3.4 Mode-locking of few modes
A partial mode-locking regime is shown as the light blue region in Fig. 3. It exhibits high average output power of greater than 1 W, but, there is also a CW signal component to the time series with fast fluctuations in amplitude as shown in Fig. 9. Figure 10 shows the space-time representation of a 0.5 μs subset of the 250 μs time series, covering 100 round-trips. This emphasizes the constancy of the functional profile of the broad pulse component of the time trace within each round-trip over time. This dynamical behavior is observed at shorter wavelengths than the gain peak just outside the region of semi-stable 4th HML, and at higher laser diode pump currents. In the RF spectrum the component corresponding to the fundamental cavity resonant frequency has an amplitude of ~54 dB above the noise floor which is ~16 dB less than observed for FML The harmonic levels above the noise floor are observed as follows: second harmonic ~25 dB, other even harmonics between 30 and 40 dB, and higher odd harmonics ~30-45 dB. These values are between 25 and 45 dB less than the analogous peaks in the RF spectrum for FML. Overall they indicate that the mode coupling between a mode and its nearest neighbors is significantly stronger than between a mode and any mode further removed. This is consistent with the time trace which can be interpreted as close to that for three locked modes. In all cases, the RF peaks have noisy, broad pedestals indicating high timing jitter. The autocorrelation of a single round-trip from the time series shows a sharp peak at zero lag with a broad structure below. The characteristics shown by the time trace, space-time diagram, RF spectrum and the autocorrelation all indicate the initial stage of pulse formation when a few modes are being locked in phase .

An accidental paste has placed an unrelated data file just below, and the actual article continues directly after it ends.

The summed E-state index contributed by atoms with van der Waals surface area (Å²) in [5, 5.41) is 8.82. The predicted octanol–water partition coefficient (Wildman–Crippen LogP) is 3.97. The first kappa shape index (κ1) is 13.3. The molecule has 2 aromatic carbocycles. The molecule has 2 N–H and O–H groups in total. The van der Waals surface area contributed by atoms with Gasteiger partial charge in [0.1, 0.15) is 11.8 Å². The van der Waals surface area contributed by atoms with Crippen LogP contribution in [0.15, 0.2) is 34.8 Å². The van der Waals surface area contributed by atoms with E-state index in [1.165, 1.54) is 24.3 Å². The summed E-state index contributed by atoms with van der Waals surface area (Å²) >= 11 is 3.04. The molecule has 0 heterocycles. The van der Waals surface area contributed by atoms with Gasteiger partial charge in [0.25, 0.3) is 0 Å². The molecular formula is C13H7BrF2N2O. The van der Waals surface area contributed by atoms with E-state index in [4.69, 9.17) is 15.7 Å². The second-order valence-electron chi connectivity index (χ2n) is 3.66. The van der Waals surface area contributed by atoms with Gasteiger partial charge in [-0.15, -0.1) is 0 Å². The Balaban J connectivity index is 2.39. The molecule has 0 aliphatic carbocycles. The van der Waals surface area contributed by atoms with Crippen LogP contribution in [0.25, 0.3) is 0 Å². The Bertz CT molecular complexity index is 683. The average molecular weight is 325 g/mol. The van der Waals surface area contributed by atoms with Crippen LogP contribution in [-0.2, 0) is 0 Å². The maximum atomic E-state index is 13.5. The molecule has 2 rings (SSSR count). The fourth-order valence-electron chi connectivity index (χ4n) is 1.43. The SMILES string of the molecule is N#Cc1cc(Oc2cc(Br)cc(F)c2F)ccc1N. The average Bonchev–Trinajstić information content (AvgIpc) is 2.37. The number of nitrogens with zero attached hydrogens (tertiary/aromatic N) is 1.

3.5 The CW region
The CW region is marked with a dark blue line boundary in Fig. 3. Operation in the region shows no pulsing and has a low average output power. CW behavior is exhibited at pump laser diode currents from threshold to 21 A, and for VECSEL output wavelengths above the gain peak and lying outside the FML region. The RF spectrum, obtained from a fast Fourier transform of the time series shows a small RF peak at 196.124 MHz with a magnitude of ~5 dB above the noise floor which is ~65 dB less than the RF peak at fundamental cavity resonant frequency observed for FML regime. The second harmonic RF peak has a magnitude of ~12 dB above noise floor. This is ~56.5 dB less than the strongest second harmonic cavity resonant frequency in the RF spectrum of the laser operated in the FML regime. The space-time plot for a time series from this region reflects the noise level of the time series and does not show any structure. Hence it is not shown.
4. Summary and conclusion
A detailed experimental study of the different dynamical outputs of a long-cavity (PRF ~200 MHz) VECSEL is reported. Five distinct dynamical regimes were mapped for the parameter space studied.